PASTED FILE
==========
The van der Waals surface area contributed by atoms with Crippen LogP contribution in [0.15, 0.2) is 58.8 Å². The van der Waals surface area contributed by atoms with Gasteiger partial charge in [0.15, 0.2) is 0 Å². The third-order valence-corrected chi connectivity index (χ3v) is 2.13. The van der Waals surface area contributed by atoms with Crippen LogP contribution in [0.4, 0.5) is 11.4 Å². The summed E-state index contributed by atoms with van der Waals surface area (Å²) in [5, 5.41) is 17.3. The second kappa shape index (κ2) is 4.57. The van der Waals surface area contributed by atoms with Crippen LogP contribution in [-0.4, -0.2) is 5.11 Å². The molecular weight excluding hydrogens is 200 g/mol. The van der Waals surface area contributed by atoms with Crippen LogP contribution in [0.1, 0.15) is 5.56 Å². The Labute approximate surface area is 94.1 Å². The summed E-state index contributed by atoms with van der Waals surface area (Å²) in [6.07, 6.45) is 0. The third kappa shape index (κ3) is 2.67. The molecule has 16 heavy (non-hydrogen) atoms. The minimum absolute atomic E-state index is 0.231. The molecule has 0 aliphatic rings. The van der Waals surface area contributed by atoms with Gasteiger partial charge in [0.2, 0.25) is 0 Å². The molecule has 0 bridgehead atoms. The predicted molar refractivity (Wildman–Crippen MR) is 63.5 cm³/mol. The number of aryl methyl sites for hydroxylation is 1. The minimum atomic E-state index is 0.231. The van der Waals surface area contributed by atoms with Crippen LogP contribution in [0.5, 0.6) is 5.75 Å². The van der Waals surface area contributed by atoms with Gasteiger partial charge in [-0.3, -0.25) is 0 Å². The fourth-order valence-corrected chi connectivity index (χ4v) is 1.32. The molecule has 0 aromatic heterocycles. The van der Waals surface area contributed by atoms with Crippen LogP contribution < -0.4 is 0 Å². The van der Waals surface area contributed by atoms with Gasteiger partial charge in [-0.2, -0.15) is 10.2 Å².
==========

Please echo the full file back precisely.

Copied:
The van der Waals surface area contributed by atoms with Crippen LogP contribution in [0.15, 0.2) is 58.8 Å². The van der Waals surface area contributed by atoms with Gasteiger partial charge in [0.15, 0.2) is 0 Å². The third-order valence-corrected chi connectivity index (χ3v) is 2.13. The van der Waals surface area contributed by atoms with Crippen LogP contribution in [0.4, 0.5) is 11.4 Å². The summed E-state index contributed by atoms with van der Waals surface area (Å²) in [5, 5.41) is 17.3. The second kappa shape index (κ2) is 4.57. The van der Waals surface area contributed by atoms with Crippen LogP contribution in [-0.4, -0.2) is 5.11 Å². The molecular weight excluding hydrogens is 200 g/mol. The van der Waals surface area contributed by atoms with Crippen LogP contribution in [0.1, 0.15) is 5.56 Å². The Labute approximate surface area is 94.1 Å². The summed E-state index contributed by atoms with van der Waals surface area (Å²) in [6.07, 6.45) is 0. The third kappa shape index (κ3) is 2.67. The molecule has 16 heavy (non-hydrogen) atoms. The minimum absolute atomic E-state index is 0.231. The molecule has 0 aliphatic rings. The van der Waals surface area contributed by atoms with Gasteiger partial charge in [0.2, 0.25) is 0 Å². The molecule has 0 bridgehead atoms. The predicted molar refractivity (Wildman–Crippen MR) is 63.5 cm³/mol. The number of aryl methyl sites for hydroxylation is 1. The minimum atomic E-state index is 0.231. The van der Waals surface area contributed by atoms with Crippen LogP contribution in [0.5, 0.6) is 5.75 Å². The van der Waals surface area contributed by atoms with Gasteiger partial charge in [-0.3, -0.25) is 0 Å². The fourth-order valence-corrected chi connectivity index (χ4v) is 1.32. The molecule has 0 aromatic heterocycles. The van der Waals surface area contributed by atoms with Crippen LogP contribution < -0.4 is 0 Å². The van der Waals surface area contributed by atoms with Gasteiger partial charge in [-0.2, -0.15) is 10.2 Å².